The World in Six Songs: How the Musical Brain Created Human Nature
By Daniel J. Levitin
The author of the surprise 2006 best seller This Is Your Brain on Music, Daniel J. Levitin has an interesting split CV. On the one hand, he works at Montreal's McGill University in the brain-science department; on the other, he used to make music, playing with and producing a number of artists. (David Byrne, Mel Tormé, and Blue Oyster Cult are a motley trio cited in his author bio.) For a popular science writer, this kind of mixed pedigree should be a distinct advantage, but Levitin's new book often seems inhabited by a split sensibility itself.
The World in Six Songs has an intriguing premise. Levitin proposes that six types of song--those communicating friendship, joy, comfort, knowledge, religion, and love--have helped humans develop emotionally, mentally, and physically over the centuries. Levitin is careful not to go overboard with his claims (you don't get to run a neuroscience lab if you do), and he makes his scientific arguments with an even hand, rendering his points with surprisingly conversational prose. And while his penchant for throwing in anecdotes taken from life to make points is corny in more than one spot (no more so than when he visits the Montreal hotel room where John Lennon and Yoko Ono staged their 1969 "Bed-In for Peace"), it does serve well to bridge some of the author's more technical aspects. He also hits the occasional bull's-eye, as with an anecdote about a farcical encounter with a Santa Barbara, Calif., scientist who insists on his test case's psychic powers despite her percentage of correct guesses being the same as "would have been guessed by a machine generating random numbers."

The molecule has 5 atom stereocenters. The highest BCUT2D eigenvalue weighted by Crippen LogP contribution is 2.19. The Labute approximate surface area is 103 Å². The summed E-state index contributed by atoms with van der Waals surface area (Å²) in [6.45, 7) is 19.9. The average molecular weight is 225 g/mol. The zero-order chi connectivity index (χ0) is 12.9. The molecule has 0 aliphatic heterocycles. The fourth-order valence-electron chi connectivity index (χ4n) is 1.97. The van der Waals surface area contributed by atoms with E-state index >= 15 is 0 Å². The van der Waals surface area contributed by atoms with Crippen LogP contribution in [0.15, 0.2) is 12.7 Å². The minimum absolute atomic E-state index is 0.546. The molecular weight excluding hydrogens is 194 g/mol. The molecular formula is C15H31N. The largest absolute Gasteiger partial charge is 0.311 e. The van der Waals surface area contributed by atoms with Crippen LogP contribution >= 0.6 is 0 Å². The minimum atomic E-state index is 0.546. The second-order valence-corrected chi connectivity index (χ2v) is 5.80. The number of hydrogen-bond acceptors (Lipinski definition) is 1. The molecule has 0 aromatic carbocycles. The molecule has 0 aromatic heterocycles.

Levitin is certainly trustworthy about neuroscience, though his judgments about music are scattershot, from positing that "Non-drug-users found solace in . . . Lennon's 'Cold Turkey'" (not likely), to spending two pages effusing over his friend Sting's juvenile anti-Cold War song "Russians": "The lyrics roll off the tongue, easily. They're easy to say, and they feel good in the mouth," Levitin writes with a straight face of lines such as, "How can I save my little boy/ From Oppenheimer's deadly toy?" Too often, Six Songs gives the sense of a professor trying too hard to play at rock star. The irony is that when Levitin stays in the lab he's a lot more alluring.